Global markets have opened trading looking uncertain and vulnerable to losses for the third successive week as the Greece uncertainty continues to linger on and negatively impact market sentiment. Although there was optimism on Friday that a positive conclusion to the Greece situation was nearing with this leading to increased Euro purchasing, this has failed to materialise and the current news on the street is that the ongoing talks are no longer about negotiating a bailout for Greece, but rather about negotiating how to approach a Grexit.

As repeatedly pointed out, one of the major issues with the Greece uncertainty is that it remains largely unclear what the potential global implications of Greece leaving the Euro really are. There is an argument that Greece only represents around 2% of EU GDP and is by far the weakest member of the Euro, but you just do not know how investors would react to the announcement of a possible Grexit. If you read the most recent FOMC Minutes release then you would also have learnt that the Federal Reserve are becoming increasingly concerned about international risks and that this could delay the central bank from raising US interest rates.

Additionally, a Grexit could negatively impact how investors look at their investment portfolio. If this means they become more risk adverse, then this would spell further bad news for the emerging markets at the same time they are already feeling continuous pressure due to the combination of depressed oil prices and US interest rate expectations.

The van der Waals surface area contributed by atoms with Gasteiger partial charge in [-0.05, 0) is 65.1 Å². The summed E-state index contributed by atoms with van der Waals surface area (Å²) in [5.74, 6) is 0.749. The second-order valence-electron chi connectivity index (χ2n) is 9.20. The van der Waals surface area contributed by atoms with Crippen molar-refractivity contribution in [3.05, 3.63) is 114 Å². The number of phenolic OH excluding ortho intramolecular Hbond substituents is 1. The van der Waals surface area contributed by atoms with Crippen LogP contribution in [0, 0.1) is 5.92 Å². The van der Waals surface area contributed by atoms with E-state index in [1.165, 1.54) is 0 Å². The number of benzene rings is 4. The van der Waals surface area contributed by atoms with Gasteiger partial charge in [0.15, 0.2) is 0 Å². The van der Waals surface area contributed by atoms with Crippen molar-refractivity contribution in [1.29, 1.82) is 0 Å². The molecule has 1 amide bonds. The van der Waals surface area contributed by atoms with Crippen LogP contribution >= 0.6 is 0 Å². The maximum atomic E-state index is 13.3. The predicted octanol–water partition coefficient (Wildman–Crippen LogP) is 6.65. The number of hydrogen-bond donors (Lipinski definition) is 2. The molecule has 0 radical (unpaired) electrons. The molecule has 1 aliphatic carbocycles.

Speaking of US interest rate expectations, Federal Reserve Chair Janet Yellen once again repeated her commitment to raising US interest rates later this year during a conference on Friday afternoon. This should put the USD less at risk to further profit-taking in the near-term and I still think it is achievable to expect the Fed to raise interest rates this September.

There is nothing in the US economic data that should prevent the Federal Reserve from raising US interest rates and if they don't hike in September, most will expect them to do so in December. Aside from the consistent US economic data being enough to warrant a rate hike anyway, one of the other reasons why I would like the Federal Reserve to begin raising interest rates is because it would present the global economy with a huge vote in confidence with this being even more welcome considering we received another global economic downgrade from the IMF as recently as last Thursday.

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